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Diction. Say What You Mean and Mean What You Say. Diction. Is at the heart of any discussion about style =word choice, figurative language, sound of sentences Above and beyond grammar, creates the tone of a text. Diction. Tone

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diction

Diction

Say What You Mean and Mean What You Say

diction2
Diction
  • Is at the heart of any discussion about style
  • =word choice, figurative language, sound of sentences
  • Above and beyond grammar, creates the tone of a text
diction3
Diction
  • Tone
    • The speaker’s attitude toward the subject matter or audience, as revealed by the choice of language and the rhythms of speech
    • E.g. sarcastic, matter-of-fact, cold, energetic, academic, humorous, etc.
diction4
Diction
  • Level of language:
    • Formal
      • characterized by a learned vocabulary and grammatically correct forms. Does not usually include colloquialisms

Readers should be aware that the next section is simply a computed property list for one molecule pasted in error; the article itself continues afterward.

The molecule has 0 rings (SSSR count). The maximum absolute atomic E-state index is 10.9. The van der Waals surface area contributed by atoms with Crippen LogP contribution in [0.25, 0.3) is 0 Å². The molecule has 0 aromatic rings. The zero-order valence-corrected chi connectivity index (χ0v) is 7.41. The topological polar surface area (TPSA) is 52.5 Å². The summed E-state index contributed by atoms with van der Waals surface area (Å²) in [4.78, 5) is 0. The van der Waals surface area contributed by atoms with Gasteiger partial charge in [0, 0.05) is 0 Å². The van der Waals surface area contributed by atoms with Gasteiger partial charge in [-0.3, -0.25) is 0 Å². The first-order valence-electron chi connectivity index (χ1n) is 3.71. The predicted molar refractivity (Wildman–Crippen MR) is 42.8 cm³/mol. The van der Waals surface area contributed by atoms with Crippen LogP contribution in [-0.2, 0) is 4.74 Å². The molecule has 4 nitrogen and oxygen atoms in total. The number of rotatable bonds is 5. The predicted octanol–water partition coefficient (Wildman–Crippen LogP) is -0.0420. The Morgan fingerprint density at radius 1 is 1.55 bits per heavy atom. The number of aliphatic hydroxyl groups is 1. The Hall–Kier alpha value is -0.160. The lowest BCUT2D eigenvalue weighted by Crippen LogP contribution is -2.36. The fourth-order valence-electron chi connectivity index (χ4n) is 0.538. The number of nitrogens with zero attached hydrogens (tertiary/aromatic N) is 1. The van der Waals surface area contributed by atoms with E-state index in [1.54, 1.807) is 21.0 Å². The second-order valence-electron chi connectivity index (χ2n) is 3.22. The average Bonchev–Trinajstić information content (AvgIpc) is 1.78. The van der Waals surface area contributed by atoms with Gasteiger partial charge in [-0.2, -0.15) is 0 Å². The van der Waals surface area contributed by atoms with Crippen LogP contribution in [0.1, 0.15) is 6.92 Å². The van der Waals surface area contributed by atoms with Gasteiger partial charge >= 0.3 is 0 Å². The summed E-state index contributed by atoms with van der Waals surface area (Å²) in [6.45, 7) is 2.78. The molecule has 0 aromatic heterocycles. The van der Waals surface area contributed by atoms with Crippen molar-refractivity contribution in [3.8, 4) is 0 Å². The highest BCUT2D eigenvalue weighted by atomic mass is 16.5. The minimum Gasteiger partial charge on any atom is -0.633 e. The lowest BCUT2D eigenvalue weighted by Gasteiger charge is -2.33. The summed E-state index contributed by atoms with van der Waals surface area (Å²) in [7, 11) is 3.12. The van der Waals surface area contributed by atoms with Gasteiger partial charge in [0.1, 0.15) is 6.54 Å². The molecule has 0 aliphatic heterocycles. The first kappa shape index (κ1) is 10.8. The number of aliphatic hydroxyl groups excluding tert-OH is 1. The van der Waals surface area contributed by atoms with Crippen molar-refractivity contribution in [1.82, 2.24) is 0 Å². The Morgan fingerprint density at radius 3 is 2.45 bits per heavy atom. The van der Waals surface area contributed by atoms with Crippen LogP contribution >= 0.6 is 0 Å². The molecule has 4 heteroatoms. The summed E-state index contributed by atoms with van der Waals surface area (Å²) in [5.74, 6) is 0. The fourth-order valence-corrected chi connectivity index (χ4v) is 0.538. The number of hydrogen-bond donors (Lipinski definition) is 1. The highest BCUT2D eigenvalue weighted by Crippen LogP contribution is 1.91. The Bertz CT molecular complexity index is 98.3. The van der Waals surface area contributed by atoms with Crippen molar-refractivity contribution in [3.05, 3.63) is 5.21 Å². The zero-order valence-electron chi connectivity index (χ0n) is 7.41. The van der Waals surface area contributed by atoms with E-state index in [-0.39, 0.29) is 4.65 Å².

• Informal
      • language closest to everyday conversation; may include colloquialisms and slang
diction5
Diction
  • Level of language:
    • Slang
      • Lively, colourful language that is often limited to certain groups (social, regional) and passes in and out of fashion
    • “Fine Writing”
      • Unnecessarily formal or pretentious diction
two part verbs
Two-Part Verbs
  • Simple verb in combination with another word or words
    • E.g. cool off, sit down, find out
  • Often form idiomatic expressions that are informal or colloquial in tone
  • Avoid or use sparingly in academic writing
figurative language
Figurative Language
  • Provides a writer with the opportunity to write imaginatively, while also testing the imagination of the reader